On Saturday, NYU economics professor Nouriel Roubini wrote that a run on Goldman Sachs (NYSE: GS ) and Morgan Stanley (NYSE: MS ) would follow the collapse of Lehman Brothers (NYSE: LEH ) . Normally, I wouldn't pay too much attention to what one academic says. Unfortunately, Roubini has demonstrated time and again that he was one of the few observers who understood the magnitude of this crisis from very early on.
In truth, the conditions on which Roubini predicated his dire forecast were not fully met. Nonetheless, in a sign of how serious the current crisis has become, the market appears to be frog-marching Goldman and Morgan Stanley toward a similar fate as that of Merrill Lynch (NYSE: MER ) , which was pushed into the arms of Bank of America (NYSE: BAC ) this weekend.
On the heels of American International Group's (NYSE: AIG ) nationalization, Goldman shares have lost nearly a quarter of their value today, while Morgan Stanley's stock has fallen by nearly one-third. Those drops show a loss of confidence in the investment banks' prospects, which could contribute to the sort of run on the bank we witnessed at Lehman last week.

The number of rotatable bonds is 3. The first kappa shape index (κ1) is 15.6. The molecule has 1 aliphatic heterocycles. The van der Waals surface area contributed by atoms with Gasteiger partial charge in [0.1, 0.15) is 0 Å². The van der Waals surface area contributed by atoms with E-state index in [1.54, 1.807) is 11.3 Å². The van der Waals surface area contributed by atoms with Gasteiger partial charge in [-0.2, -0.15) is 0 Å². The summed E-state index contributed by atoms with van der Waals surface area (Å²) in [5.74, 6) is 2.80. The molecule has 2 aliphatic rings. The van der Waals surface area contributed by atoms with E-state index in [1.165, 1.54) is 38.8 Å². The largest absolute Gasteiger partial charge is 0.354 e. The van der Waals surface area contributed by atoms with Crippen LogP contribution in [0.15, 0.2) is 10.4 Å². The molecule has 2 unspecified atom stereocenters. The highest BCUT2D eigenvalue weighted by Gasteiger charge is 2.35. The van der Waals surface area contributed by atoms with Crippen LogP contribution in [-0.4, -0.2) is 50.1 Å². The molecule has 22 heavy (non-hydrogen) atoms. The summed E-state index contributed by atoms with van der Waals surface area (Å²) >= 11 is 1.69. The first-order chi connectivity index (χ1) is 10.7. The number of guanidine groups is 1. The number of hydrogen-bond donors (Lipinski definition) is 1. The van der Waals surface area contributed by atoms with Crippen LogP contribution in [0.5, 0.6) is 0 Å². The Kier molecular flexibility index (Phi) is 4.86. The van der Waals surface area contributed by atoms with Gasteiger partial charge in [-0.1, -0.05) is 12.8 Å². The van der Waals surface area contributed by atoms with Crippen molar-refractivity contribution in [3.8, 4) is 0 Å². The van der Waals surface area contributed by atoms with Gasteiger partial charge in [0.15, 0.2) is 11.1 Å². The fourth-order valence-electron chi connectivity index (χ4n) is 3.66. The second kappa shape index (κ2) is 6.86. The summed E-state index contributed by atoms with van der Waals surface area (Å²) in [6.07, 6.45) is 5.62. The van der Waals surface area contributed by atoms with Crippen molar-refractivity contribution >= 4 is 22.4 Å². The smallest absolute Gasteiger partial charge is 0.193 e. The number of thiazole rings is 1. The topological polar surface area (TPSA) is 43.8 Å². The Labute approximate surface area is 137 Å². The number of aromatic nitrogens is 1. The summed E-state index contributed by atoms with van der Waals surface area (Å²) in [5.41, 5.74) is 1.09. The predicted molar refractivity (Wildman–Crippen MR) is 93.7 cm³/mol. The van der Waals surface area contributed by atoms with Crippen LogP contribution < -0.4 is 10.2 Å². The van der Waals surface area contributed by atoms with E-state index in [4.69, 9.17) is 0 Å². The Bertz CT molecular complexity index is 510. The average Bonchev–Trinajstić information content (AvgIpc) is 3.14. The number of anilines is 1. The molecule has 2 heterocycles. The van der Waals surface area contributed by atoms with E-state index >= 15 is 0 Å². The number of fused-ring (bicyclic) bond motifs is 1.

Morgan pricks up its ears
Morgan Stanley appears to be listening intently to the market's message. CEO John Mack is reportedly weighing whether to remain independent or merge with a well-capitalized commercial bank. He surely wants to avoid the ignominious fate Lehman suffered as a result of its blinkered management.
The end of the modern investment bank?
Yesterday, I wrote that Goldman and Morgan Stanley wouldn't suffer the same crisis of confidence that toppled Lehman and Merrill. In this market, things change with frightening speed. It looks like I may have been wrong, while Roubini may have been right. We could very well be witnessing the death throes of the modern U.S. investment bank.
Further credit-crunching Foolishness: